TOWARDS ACCESS TO ALL

Cash crunch, climatic factors to blame for water scarcity — CS

Chelugui says there is a need to increase investment in the sector if the country is to achieve coverage to all citizens

In Summary

• The Water Services Regulatory Board performance shows that water coverage has slightly increased from 55 per cent the previous year to 57 per cent in 2017-18

• Drinking-water quality, improved slightly from 94 per cent to 95 per cent while hours of supply reduced from 14 per day to 13 hours.

Water CS Simon Chelugui in past function.
Water CS Simon Chelugui in past function.
Image: File

Poor investment and the projected population growth are likely to complicate Kenya’s bid to achieve universal access to drinking water and sanitation by 2030.

Climate variability is also likely to worsen matters.

On Thursday, Water CS Simon Chelugui said there is a need to increase investment in the water sector if the country is to achieve improved water coverage and sanitation.

 

“We will achieve universal coverage close to 2030 with more investments,” Chelugui said in his office.

Heavy rain has been pounding various counties since the onset of the short rains season in early October.

The rains led to riverine and flash floods, rock falls, mudslides and landslides. 

The raging waters were however not harvested.

This is despite Kenya being considered as a water-scarce country, with a per capita water availability of less than 600 cubic metres, below the global threshold of 1,000 cubic metres per capita.

According to the Water Services Regulatory Board performance report for the financial year, 2017-18, a lot needs to be done if Kenya is to increase her water coverage and sanitation.

The Wasrep report showed that water coverage had slightly increased from 55 per cent the previous year to 57 per cent in 2017-2018.

 
 

Drinking-water quality, improved slightly from 94 per cent to 95 per cent while hours of supply reduced from 14 per day to 13 hours.

Non-revenue water dropped from 42 per cent to 41 per cent. Non-revenue water is water that has been produced and is lost before it reaches the customer.

Kenya loses Sh7.8 billion to non-revenue water annually.

Part of the water loss is as a result of ageing pipelines.

Currently, non-revenue water accounts for 41 per cent while the acceptable standards are 25 per cent.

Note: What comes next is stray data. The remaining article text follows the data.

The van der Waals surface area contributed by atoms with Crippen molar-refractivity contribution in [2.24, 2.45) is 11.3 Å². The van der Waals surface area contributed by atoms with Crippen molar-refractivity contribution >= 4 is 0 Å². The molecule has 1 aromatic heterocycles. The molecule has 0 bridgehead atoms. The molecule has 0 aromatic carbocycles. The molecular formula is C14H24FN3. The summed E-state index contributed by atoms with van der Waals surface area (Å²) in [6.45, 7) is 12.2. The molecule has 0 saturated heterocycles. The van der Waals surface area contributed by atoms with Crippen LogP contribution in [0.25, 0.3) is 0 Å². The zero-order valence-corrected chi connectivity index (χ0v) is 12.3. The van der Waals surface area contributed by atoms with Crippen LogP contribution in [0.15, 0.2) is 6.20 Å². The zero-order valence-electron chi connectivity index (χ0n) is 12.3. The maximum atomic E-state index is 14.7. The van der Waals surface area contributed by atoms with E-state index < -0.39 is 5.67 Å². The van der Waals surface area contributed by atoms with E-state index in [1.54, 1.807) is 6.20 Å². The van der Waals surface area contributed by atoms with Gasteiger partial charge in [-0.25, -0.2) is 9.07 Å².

Despite efforts by utilities to contain losses, levels of non-revenue water have remained stagnant between 41 per cent and 47 per cent for the last 10 years.

The report shows that the metering ratio increased from 93 per cent to 95 per cent.

Personnel expenditure as operation and maintenance costs increased from 46 per cent to 50 percent.

Revenue collection efficiency, on the other hand, dropped from 100 per cent to 94 per cent.

Sanitation coverage stagnated at 16 per cent.

Vision 2030 sets a national target to ensure availability and access to improved water and sanitation to all by 2030.

Kenya, under Sustainable Development Goal 6, has committed itself to achieve by 2030 universal and equitable access to safe and affordable water for all; access to adequate and equitable sanitation and hygiene for all and an end to open defecation.

However, the resources for financing water infrastructure in the country are not enough. About Sh100 billion is needed per year.

However, the government can only provide about Sh50 billion.

Kenya’s population growing population will also complicate matters.

The population is projected to reach 67 million by 2030. Forty-six million Kenyans will be living in urban areas by then.

Chelugui said the government has rolled out the construction of various water projects in a bid to increase water coverage.

The Wasrep report shows that there was a reduction in reliability, which impacts on revenue collection.

The National Water Master Plan 2030 calls for improved self-financing and resilience of the sector, enhanced fund mobilisation as some of the ways universal coverage and sanitation can be enhanced.

Government’s priority is to improve access to sewerage in urban areas to 40 per cent by the year 2022 and to 80 per cent by the year 2030. 

Wasrep accessed utilities using water coverage, drinking water quality, hours of supply, non-revenue water reduction, and metering ratio.

The others are staff productivity, revenue collection efficiency, operation and maintenance cost coverage and personnel expenditure.